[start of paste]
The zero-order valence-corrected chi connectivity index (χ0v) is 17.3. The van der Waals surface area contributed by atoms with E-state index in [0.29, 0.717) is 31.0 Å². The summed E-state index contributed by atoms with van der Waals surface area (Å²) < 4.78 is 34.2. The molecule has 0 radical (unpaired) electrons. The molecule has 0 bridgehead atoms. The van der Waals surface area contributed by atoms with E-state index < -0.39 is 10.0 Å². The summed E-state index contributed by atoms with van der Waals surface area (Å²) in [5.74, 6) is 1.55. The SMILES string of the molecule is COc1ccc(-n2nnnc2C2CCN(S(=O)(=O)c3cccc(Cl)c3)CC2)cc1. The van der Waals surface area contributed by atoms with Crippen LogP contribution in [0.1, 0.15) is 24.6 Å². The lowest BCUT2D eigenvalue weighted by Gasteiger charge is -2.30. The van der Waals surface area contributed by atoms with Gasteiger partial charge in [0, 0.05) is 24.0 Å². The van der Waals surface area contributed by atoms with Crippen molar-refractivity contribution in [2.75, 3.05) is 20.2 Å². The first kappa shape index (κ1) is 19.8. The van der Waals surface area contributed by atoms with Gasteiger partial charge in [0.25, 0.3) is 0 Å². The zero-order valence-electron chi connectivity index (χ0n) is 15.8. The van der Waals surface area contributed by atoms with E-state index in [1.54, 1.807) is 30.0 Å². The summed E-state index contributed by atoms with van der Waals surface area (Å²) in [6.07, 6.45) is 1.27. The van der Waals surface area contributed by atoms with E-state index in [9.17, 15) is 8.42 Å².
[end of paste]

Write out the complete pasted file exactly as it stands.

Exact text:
The zero-order valence-corrected chi connectivity index (χ0v) is 17.3. The van der Waals surface area contributed by atoms with E-state index in [0.29, 0.717) is 31.0 Å². The summed E-state index contributed by atoms with van der Waals surface area (Å²) < 4.78 is 34.2. The molecule has 0 radical (unpaired) electrons. The molecule has 0 bridgehead atoms. The van der Waals surface area contributed by atoms with E-state index < -0.39 is 10.0 Å². The summed E-state index contributed by atoms with van der Waals surface area (Å²) in [5.74, 6) is 1.55. The SMILES string of the molecule is COc1ccc(-n2nnnc2C2CCN(S(=O)(=O)c3cccc(Cl)c3)CC2)cc1. The van der Waals surface area contributed by atoms with Crippen LogP contribution in [0.1, 0.15) is 24.6 Å². The lowest BCUT2D eigenvalue weighted by Gasteiger charge is -2.30. The van der Waals surface area contributed by atoms with Gasteiger partial charge in [0, 0.05) is 24.0 Å². The van der Waals surface area contributed by atoms with Crippen molar-refractivity contribution in [2.75, 3.05) is 20.2 Å². The first kappa shape index (κ1) is 19.8. The van der Waals surface area contributed by atoms with Gasteiger partial charge in [0.25, 0.3) is 0 Å². The zero-order valence-electron chi connectivity index (χ0n) is 15.8. The van der Waals surface area contributed by atoms with E-state index in [1.54, 1.807) is 30.0 Å². The summed E-state index contributed by atoms with van der Waals surface area (Å²) in [6.07, 6.45) is 1.27. The van der Waals surface area contributed by atoms with E-state index in [9.17, 15) is 8.42 Å².